Drowning on dry land can occur up to 48 hours after a person is rescued, and in some cases there are no obvious signs of distress while in swimming - or afterwards.
"While rare, it is really scary because the symptoms can be delayed," Dr. Mark Zonfrillo from the Department of Emergency Medicine at the Children's Hospital of Philadelphia, told GoodHousekeeping.com
In 2008 10-year-old Johny Jackson spent an afternoon swimming in a pool with his friends, before taking a nap an hour later.
Sadly he never woke up- the coroner recorded a verdict of 'dry drowning'.
According to Dr. Richard Capito of Ashton Medical in Charleston, dry drowning occurs when a child takes in some water either through the nose or mouth which causes "laryngospasm". This is a spasm in the airway which causes partial blocking whilst breathing in, while breathing out remains easier.
Also related to 'dry drowning', is 'secondary drowning'.
In secondary drowning, a little bit of water gets into the lungs and causes inflammation which can cause the lungs to fill up with fluid because of irritation.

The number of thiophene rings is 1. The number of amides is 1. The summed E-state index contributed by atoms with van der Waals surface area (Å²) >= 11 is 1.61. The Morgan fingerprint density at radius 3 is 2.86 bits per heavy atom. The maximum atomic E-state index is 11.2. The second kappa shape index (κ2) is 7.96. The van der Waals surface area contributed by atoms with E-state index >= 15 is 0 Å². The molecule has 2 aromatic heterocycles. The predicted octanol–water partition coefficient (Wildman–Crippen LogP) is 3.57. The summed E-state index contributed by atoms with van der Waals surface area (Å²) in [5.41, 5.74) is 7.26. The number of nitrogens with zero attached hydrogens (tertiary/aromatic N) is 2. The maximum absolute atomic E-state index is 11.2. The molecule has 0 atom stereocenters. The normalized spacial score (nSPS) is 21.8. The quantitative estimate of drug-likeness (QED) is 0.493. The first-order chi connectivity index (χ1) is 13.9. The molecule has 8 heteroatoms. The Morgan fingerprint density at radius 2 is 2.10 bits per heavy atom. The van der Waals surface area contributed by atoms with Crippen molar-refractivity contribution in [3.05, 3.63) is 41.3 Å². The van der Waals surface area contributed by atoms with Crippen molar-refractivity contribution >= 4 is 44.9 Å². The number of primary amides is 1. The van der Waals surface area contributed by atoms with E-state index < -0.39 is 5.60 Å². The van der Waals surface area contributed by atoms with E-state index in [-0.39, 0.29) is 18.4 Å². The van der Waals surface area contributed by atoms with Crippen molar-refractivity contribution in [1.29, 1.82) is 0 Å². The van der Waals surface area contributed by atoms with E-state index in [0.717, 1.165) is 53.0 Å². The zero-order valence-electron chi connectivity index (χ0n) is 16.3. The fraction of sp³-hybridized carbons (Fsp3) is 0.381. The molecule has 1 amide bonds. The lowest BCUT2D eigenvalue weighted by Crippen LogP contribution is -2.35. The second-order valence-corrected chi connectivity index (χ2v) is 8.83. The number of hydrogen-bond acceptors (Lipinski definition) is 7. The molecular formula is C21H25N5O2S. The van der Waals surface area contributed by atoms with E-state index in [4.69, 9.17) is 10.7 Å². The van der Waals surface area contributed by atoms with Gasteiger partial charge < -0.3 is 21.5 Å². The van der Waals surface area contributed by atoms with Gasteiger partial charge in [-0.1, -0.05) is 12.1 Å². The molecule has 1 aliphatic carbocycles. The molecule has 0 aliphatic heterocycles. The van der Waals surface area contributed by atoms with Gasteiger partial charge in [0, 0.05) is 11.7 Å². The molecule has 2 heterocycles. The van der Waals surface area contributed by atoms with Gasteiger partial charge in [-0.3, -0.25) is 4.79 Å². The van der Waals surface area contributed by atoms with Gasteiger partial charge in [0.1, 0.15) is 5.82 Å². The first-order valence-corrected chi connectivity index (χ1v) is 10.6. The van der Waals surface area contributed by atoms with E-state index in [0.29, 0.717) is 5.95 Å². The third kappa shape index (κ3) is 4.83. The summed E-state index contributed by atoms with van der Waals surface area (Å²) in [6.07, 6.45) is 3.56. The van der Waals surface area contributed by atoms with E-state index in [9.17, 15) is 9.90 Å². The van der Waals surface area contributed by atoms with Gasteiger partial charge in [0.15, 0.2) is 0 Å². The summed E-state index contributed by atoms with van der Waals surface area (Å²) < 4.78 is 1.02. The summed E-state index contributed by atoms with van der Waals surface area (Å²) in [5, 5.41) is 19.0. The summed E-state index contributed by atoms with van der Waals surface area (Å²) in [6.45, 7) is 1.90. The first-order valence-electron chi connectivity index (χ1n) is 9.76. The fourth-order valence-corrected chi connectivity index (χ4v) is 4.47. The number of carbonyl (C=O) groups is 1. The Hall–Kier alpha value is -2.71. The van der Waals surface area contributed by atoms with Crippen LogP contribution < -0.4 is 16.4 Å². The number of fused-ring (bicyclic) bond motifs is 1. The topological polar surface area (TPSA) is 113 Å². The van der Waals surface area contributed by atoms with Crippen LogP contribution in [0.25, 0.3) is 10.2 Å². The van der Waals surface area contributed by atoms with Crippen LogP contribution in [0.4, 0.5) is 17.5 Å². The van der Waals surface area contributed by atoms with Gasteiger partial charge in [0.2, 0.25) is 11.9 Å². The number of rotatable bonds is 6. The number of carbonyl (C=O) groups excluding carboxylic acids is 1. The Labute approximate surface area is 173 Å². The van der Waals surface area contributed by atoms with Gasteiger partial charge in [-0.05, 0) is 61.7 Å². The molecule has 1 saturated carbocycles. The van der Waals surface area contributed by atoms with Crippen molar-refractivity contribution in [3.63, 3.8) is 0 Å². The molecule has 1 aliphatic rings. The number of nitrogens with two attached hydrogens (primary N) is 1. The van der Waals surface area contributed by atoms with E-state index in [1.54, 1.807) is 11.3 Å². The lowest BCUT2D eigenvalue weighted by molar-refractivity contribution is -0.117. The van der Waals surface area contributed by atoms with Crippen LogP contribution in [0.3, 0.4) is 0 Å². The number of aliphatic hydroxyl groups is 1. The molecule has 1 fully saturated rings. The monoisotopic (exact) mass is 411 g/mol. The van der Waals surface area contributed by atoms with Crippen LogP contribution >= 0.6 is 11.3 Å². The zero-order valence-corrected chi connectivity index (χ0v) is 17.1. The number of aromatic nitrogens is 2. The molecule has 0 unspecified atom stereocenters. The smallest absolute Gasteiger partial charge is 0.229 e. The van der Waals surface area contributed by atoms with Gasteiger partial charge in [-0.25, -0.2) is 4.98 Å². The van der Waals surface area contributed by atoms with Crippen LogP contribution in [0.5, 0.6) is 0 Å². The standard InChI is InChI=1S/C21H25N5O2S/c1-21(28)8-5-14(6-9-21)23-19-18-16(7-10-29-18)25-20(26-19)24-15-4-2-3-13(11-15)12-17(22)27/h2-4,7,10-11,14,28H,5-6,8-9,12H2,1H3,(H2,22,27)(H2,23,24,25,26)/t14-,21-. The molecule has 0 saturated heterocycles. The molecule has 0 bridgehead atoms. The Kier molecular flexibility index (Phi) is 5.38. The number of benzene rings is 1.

Sarah Denny, M.D. a member of the American Academy of Pediatrics' Council on Injury, Violence & Poison Prevention, gave parents.com the top warning signs:
Water rescue- a person pulled from the water always needs medical attention. An X-rays can help determine if there is any excess water on the lungs.
Breathing difficulty or a change in breathing pattern
Forgetfulness or change in behaviour
*If you require medical advice please contact your GP, your local NHSWalk In or Urgent Care Centre or call 111. For emergency medical attention, please dial 999 or attend your local accident and emergency department if you are able to do so.
*Stock images used throughout